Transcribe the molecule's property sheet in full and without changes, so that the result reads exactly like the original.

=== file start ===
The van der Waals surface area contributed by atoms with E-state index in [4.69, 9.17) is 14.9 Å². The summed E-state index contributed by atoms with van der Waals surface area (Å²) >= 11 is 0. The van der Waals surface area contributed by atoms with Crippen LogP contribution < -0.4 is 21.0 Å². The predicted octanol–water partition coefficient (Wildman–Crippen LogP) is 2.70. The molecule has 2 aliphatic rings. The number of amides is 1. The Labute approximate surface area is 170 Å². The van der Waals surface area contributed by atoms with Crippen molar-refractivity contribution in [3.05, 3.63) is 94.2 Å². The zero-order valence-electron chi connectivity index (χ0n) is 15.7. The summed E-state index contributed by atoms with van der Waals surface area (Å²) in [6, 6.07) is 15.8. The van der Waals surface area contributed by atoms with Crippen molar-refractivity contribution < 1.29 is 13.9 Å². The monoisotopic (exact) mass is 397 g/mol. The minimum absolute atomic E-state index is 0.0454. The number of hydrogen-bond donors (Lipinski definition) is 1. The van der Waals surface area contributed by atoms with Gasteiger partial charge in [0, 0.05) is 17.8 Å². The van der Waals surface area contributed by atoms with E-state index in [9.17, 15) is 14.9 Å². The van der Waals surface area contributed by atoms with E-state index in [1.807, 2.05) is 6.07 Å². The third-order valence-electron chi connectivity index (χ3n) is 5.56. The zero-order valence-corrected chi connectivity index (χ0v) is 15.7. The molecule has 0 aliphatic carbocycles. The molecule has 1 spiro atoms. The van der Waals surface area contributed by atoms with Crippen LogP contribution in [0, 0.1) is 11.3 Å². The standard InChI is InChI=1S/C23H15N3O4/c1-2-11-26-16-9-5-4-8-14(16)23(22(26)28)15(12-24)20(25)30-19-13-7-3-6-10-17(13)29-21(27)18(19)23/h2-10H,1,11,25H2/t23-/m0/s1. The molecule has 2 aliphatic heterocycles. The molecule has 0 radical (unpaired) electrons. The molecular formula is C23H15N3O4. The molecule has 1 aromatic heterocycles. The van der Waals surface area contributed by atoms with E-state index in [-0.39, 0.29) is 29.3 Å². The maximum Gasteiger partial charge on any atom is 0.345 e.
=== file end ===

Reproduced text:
The van der Waals surface area contributed by atoms with E-state index in [4.69, 9.17) is 14.9 Å². The summed E-state index contributed by atoms with van der Waals surface area (Å²) >= 11 is 0. The van der Waals surface area contributed by atoms with Crippen LogP contribution < -0.4 is 21.0 Å². The predicted octanol–water partition coefficient (Wildman–Crippen LogP) is 2.70. The molecule has 2 aliphatic rings. The number of amides is 1. The Labute approximate surface area is 170 Å². The van der Waals surface area contributed by atoms with Crippen molar-refractivity contribution in [3.05, 3.63) is 94.2 Å². The zero-order valence-electron chi connectivity index (χ0n) is 15.7. The summed E-state index contributed by atoms with van der Waals surface area (Å²) in [6, 6.07) is 15.8. The van der Waals surface area contributed by atoms with Crippen molar-refractivity contribution < 1.29 is 13.9 Å². The monoisotopic (exact) mass is 397 g/mol. The minimum absolute atomic E-state index is 0.0454. The number of hydrogen-bond donors (Lipinski definition) is 1. The van der Waals surface area contributed by atoms with Gasteiger partial charge in [0, 0.05) is 17.8 Å². The van der Waals surface area contributed by atoms with E-state index in [9.17, 15) is 14.9 Å². The van der Waals surface area contributed by atoms with E-state index in [1.807, 2.05) is 6.07 Å². The third-order valence-electron chi connectivity index (χ3n) is 5.56. The zero-order valence-corrected chi connectivity index (χ0v) is 15.7. The molecule has 0 aliphatic carbocycles. The molecule has 1 spiro atoms. The van der Waals surface area contributed by atoms with Crippen LogP contribution in [0, 0.1) is 11.3 Å². The standard InChI is InChI=1S/C23H15N3O4/c1-2-11-26-16-9-5-4-8-14(16)23(22(26)28)15(12-24)20(25)30-19-13-7-3-6-10-17(13)29-21(27)18(19)23/h2-10H,1,11,25H2/t23-/m0/s1. The molecule has 2 aliphatic heterocycles. The molecule has 0 radical (unpaired) electrons. The molecular formula is C23H15N3O4. The molecule has 1 aromatic heterocycles. The van der Waals surface area contributed by atoms with E-state index in [-0.39, 0.29) is 29.3 Å². The maximum Gasteiger partial charge on any atom is 0.345 e.